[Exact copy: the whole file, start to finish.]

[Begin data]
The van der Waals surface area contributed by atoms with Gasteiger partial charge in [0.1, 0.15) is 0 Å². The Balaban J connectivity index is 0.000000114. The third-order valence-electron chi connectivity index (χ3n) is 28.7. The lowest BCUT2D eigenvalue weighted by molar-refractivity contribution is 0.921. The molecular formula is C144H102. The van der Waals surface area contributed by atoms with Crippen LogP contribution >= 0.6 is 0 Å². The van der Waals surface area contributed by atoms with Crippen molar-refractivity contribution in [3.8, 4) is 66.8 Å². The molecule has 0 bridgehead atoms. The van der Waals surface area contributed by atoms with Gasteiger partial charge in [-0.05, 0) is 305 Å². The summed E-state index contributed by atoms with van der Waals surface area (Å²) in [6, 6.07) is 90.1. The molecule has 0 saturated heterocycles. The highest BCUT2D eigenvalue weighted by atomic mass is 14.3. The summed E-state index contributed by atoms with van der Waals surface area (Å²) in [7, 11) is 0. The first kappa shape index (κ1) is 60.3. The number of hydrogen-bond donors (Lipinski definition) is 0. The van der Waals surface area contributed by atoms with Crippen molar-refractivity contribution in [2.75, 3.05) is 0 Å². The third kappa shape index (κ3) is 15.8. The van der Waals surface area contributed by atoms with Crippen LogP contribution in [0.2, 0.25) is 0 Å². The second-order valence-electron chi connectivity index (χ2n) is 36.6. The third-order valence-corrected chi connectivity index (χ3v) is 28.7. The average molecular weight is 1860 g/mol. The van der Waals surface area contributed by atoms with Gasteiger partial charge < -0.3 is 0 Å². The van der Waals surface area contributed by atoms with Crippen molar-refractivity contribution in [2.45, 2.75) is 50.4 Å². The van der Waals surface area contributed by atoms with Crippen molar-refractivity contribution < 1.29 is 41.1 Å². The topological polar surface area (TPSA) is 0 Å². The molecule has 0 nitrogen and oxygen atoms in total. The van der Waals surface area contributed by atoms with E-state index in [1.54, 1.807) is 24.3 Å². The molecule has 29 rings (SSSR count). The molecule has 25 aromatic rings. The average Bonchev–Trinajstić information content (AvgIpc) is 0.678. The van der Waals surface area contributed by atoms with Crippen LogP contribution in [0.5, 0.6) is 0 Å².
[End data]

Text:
The van der Waals surface area contributed by atoms with Gasteiger partial charge in [0.1, 0.15) is 0 Å². The Balaban J connectivity index is 0.000000114. The third-order valence-electron chi connectivity index (χ3n) is 28.7. The lowest BCUT2D eigenvalue weighted by molar-refractivity contribution is 0.921. The molecular formula is C144H102. The van der Waals surface area contributed by atoms with Crippen LogP contribution >= 0.6 is 0 Å². The van der Waals surface area contributed by atoms with Crippen molar-refractivity contribution in [3.8, 4) is 66.8 Å². The molecule has 0 bridgehead atoms. The van der Waals surface area contributed by atoms with Gasteiger partial charge in [-0.05, 0) is 305 Å². The summed E-state index contributed by atoms with van der Waals surface area (Å²) in [6, 6.07) is 90.1. The molecule has 0 saturated heterocycles. The highest BCUT2D eigenvalue weighted by atomic mass is 14.3. The summed E-state index contributed by atoms with van der Waals surface area (Å²) in [7, 11) is 0. The first kappa shape index (κ1) is 60.3. The number of hydrogen-bond donors (Lipinski definition) is 0. The van der Waals surface area contributed by atoms with Crippen molar-refractivity contribution in [2.75, 3.05) is 0 Å². The third kappa shape index (κ3) is 15.8. The van der Waals surface area contributed by atoms with Crippen LogP contribution in [0.2, 0.25) is 0 Å². The second-order valence-electron chi connectivity index (χ2n) is 36.6. The third-order valence-corrected chi connectivity index (χ3v) is 28.7. The average molecular weight is 1860 g/mol. The van der Waals surface area contributed by atoms with Gasteiger partial charge < -0.3 is 0 Å². The van der Waals surface area contributed by atoms with Crippen molar-refractivity contribution in [2.45, 2.75) is 50.4 Å². The van der Waals surface area contributed by atoms with Crippen molar-refractivity contribution < 1.29 is 41.1 Å². The topological polar surface area (TPSA) is 0 Å². The molecule has 0 nitrogen and oxygen atoms in total. The van der Waals surface area contributed by atoms with E-state index in [1.54, 1.807) is 24.3 Å². The molecule has 29 rings (SSSR count). The molecule has 25 aromatic rings. The average Bonchev–Trinajstić information content (AvgIpc) is 0.678. The van der Waals surface area contributed by atoms with Crippen LogP contribution in [0.5, 0.6) is 0 Å².